Photo credit: Lisa Holden
The headline of a recent business blog "The real shocking costs of dead inventory" by Eric Jensen may cause you to stop and think about how this issue could be related to dairy farms. In Jensen's blog, the "dead inventory" in question are retail goods that go unsold due to a variety of reasons but have been purchased, shipped, handled, marketed, expensed--in short, paid for in real dollars without any resultant income. Jensen indicated that even in well run companies this could be 20 to 30% of the business' inventory. Do dairies have similar issues?
Think about the potential for "dead inventory" situations in a dairy operation. The first and most obvious would be mortality of livestock. The 2007 NAHMS data reported mortality levels of 5.7% in adult cows, 1.8% in weaned heifers and 7.8% in unweaned heifers. Managers can look at the cost of raising an animal and calculate the real dollar loss from mortality on their dairy.
There is certainly loss associated with this direct mortality, but like other businesses dairies also suffer from hidden losses similar to the "dead inventory" of retail firms. For example, like the gallon of milk that must be discarded because it expired before making it across the scanner at the grocery store, dairies "lose" feedstuffs as shrink due to wind, water, spoilage, storage losses, and just plain sloppiness every day. Brouck (2014) estimated that shrink represented 15 to 20% of the total cost of feed on a dairy. What dairy wouldn't like to reduce their feed costs by 15 to 20% without sacrificing production?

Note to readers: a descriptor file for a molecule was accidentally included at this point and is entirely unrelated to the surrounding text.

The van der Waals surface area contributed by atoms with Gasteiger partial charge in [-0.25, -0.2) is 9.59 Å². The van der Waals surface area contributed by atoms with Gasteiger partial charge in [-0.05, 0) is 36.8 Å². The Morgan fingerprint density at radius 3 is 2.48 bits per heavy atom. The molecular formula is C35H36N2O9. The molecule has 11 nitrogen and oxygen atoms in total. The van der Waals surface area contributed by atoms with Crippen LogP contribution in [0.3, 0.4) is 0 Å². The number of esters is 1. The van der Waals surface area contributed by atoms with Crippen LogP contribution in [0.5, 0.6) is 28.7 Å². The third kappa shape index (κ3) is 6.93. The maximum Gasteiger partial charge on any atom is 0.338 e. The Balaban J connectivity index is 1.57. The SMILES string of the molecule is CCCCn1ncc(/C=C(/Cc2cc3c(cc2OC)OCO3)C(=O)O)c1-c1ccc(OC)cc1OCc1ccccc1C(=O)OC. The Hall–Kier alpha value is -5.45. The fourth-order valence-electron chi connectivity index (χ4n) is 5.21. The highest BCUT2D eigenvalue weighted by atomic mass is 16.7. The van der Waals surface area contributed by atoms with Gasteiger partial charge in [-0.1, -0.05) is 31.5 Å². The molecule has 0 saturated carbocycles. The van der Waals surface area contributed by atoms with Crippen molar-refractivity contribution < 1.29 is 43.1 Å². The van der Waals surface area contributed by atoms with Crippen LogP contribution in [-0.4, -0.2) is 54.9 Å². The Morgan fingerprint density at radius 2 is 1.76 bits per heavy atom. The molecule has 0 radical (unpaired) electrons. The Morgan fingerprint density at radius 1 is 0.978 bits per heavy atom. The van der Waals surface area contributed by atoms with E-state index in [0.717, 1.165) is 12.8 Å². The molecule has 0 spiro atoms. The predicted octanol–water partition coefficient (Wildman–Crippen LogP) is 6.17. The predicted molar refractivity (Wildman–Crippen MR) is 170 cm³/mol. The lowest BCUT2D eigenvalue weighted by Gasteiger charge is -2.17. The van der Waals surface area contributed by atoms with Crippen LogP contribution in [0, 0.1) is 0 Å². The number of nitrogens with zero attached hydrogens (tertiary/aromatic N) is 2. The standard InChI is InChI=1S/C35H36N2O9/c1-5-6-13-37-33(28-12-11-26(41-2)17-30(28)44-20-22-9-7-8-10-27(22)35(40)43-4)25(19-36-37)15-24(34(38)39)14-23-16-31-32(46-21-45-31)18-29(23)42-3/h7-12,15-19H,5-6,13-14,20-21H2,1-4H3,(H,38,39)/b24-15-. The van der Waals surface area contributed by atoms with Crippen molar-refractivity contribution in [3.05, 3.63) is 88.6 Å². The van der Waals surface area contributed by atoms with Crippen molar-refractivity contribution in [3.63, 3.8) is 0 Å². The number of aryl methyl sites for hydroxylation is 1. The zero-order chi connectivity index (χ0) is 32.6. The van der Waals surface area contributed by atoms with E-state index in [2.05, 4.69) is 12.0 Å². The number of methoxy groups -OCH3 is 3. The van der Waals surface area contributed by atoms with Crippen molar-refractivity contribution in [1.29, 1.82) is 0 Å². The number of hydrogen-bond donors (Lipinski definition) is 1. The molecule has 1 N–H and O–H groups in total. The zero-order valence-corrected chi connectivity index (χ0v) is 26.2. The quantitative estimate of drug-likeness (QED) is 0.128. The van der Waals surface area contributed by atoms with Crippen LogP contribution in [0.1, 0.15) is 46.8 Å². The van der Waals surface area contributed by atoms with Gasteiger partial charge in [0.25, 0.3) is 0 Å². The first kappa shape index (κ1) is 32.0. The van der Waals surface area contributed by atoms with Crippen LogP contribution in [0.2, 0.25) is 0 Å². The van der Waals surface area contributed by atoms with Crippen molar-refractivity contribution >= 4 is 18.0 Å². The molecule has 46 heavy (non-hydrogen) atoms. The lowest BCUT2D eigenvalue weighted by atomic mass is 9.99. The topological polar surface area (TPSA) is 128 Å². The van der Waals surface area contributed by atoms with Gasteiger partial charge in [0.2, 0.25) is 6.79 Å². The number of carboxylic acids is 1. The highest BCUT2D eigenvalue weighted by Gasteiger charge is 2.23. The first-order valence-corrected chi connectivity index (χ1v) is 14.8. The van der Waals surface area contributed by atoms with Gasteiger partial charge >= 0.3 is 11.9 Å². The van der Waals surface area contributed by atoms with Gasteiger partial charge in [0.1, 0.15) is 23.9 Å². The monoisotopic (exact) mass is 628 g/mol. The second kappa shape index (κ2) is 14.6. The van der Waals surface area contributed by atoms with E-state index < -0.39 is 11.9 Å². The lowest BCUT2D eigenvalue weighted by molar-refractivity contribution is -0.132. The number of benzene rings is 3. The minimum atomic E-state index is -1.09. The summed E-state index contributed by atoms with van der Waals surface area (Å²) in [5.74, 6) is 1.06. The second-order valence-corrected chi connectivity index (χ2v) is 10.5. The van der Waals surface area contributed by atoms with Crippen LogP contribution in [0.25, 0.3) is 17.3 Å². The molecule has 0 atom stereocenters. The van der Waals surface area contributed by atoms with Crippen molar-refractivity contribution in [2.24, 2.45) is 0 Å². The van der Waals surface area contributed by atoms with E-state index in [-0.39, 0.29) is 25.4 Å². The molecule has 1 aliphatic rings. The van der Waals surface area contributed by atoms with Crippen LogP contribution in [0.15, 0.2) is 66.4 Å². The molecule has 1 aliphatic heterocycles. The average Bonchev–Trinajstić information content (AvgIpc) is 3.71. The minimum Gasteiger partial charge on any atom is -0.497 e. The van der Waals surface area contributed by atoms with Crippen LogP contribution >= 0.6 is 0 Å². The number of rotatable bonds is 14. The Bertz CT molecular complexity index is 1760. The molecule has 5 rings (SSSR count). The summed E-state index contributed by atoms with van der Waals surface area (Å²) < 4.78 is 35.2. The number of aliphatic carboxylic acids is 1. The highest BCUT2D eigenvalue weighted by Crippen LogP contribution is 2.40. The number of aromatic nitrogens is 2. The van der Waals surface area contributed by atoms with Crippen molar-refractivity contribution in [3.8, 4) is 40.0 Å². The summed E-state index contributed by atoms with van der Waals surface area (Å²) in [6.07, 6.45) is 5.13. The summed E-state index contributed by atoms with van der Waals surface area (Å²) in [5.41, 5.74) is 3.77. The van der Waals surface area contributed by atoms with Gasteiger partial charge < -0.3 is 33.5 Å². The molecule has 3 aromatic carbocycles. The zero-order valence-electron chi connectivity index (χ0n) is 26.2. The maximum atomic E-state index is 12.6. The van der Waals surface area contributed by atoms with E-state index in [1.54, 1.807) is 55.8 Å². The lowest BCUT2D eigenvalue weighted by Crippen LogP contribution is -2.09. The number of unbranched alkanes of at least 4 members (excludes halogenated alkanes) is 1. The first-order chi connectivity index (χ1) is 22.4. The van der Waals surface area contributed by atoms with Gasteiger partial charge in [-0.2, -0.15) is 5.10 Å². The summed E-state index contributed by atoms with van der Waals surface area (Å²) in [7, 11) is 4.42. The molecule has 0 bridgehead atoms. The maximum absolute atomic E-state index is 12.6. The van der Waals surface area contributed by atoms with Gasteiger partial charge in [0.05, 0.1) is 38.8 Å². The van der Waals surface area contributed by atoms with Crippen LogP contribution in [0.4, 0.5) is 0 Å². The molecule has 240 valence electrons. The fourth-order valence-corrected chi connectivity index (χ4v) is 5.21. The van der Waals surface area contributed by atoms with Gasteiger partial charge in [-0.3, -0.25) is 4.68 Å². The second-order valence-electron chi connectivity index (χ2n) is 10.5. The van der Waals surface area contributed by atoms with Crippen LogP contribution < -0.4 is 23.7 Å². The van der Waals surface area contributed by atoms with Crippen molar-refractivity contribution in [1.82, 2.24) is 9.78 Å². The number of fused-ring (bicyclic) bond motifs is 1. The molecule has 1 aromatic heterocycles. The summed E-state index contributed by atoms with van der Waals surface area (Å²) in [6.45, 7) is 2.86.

What about management of inventories of supplies, medications, and vaccines? Are they being ordered and managed in quantities so as to be utilized appropriately and not being discarded due to inadequate or overlong storage conditions? Money spent for livestock, feed and medicines, or supplies that is lost to the dairy eats away at profit bit by bit--something to be especially wary of in low milk price times. When the dairy dollar gets smaller, these seemingly "little" losses can make a big difference between profit or not for the year.
When data is available, managers can look at mortality numbers, feed shrink (tons harvested or purchased compared to as fed), and inventories of supplies to determine what changes if any are needed to reduce these sometimes steady drains on profitability.
The top four expenses on dairies were reported as feed, labor, depreciation, and supplies/vet med. The areas of loss outlined earlier clearly target these high level expenses so even small changes can make big impacts. Reducing mortality from 10% to 8% on a 100-cow dairy represents $3,600 per year (assumes cow value of $1,800 per head); on a 1,000-cow dairy that's $36,000 per year. Reducing feed shrink by just 5% is $5,000 lower cost for every $100,000 of feed in inventory.
Focus on the big rocks, not the pebbles. Know your numbers for cost and for loss. Act accordingly to change practices where needed to reduce the losses. This might mean better monitoring, changes in standard operating practices, or better communication with employees. Work with your management team to better understand where dollars are being lost and profit is eroding. Take action in those big rock areas. There's an old saying about "How do you eat an elephant?" Answer: One bite at a time. Take your first bite out of losses where it counts the most, and recognize that sometimes small changes can result in big rewards.